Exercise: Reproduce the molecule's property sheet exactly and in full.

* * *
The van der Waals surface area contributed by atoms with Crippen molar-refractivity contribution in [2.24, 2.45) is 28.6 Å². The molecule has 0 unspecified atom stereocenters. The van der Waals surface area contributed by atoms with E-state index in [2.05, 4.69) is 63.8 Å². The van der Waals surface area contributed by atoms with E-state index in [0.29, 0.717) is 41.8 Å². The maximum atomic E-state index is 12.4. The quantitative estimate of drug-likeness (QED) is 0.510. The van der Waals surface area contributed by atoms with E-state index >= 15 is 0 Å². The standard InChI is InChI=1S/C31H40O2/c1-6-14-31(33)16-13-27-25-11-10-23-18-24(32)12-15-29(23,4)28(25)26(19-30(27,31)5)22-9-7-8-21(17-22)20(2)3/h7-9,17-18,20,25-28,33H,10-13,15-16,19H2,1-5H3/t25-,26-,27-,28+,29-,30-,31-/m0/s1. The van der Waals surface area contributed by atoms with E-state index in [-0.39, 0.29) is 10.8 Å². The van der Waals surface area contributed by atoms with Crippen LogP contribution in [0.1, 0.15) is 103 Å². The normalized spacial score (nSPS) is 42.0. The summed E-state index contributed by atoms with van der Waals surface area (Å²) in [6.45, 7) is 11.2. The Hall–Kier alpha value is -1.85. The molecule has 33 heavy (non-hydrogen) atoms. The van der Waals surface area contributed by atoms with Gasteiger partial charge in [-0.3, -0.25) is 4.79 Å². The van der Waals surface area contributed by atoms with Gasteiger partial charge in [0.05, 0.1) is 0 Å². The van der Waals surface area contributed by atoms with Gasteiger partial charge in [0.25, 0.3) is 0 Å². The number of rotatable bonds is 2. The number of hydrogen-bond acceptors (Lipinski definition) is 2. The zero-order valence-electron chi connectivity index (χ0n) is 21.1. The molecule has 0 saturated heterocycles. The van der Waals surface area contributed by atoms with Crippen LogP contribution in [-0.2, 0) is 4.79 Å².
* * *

The van der Waals surface area contributed by atoms with Crippen molar-refractivity contribution in [2.24, 2.45) is 28.6 Å². The molecule has 0 unspecified atom stereocenters. The van der Waals surface area contributed by atoms with E-state index in [2.05, 4.69) is 63.8 Å². The van der Waals surface area contributed by atoms with E-state index in [0.29, 0.717) is 41.8 Å². The maximum atomic E-state index is 12.4. The quantitative estimate of drug-likeness (QED) is 0.510. The van der Waals surface area contributed by atoms with E-state index >= 15 is 0 Å². The standard InChI is InChI=1S/C31H40O2/c1-6-14-31(33)16-13-27-25-11-10-23-18-24(32)12-15-29(23,4)28(25)26(19-30(27,31)5)22-9-7-8-21(17-22)20(2)3/h7-9,17-18,20,25-28,33H,10-13,15-16,19H2,1-5H3/t25-,26-,27-,28+,29-,30-,31-/m0/s1. The van der Waals surface area contributed by atoms with E-state index in [-0.39, 0.29) is 10.8 Å². The van der Waals surface area contributed by atoms with Crippen LogP contribution in [0.1, 0.15) is 103 Å². The normalized spacial score (nSPS) is 42.0. The summed E-state index contributed by atoms with van der Waals surface area (Å²) in [6.45, 7) is 11.2. The Hall–Kier alpha value is -1.85. The molecule has 33 heavy (non-hydrogen) atoms. The van der Waals surface area contributed by atoms with Gasteiger partial charge in [-0.3, -0.25) is 4.79 Å². The van der Waals surface area contributed by atoms with Gasteiger partial charge in [0.05, 0.1) is 0 Å². The van der Waals surface area contributed by atoms with Gasteiger partial charge in [0.25, 0.3) is 0 Å². The number of rotatable bonds is 2. The number of hydrogen-bond acceptors (Lipinski definition) is 2. The zero-order valence-electron chi connectivity index (χ0n) is 21.1. The molecule has 0 saturated heterocycles. The van der Waals surface area contributed by atoms with Crippen LogP contribution in [-0.2, 0) is 4.79 Å².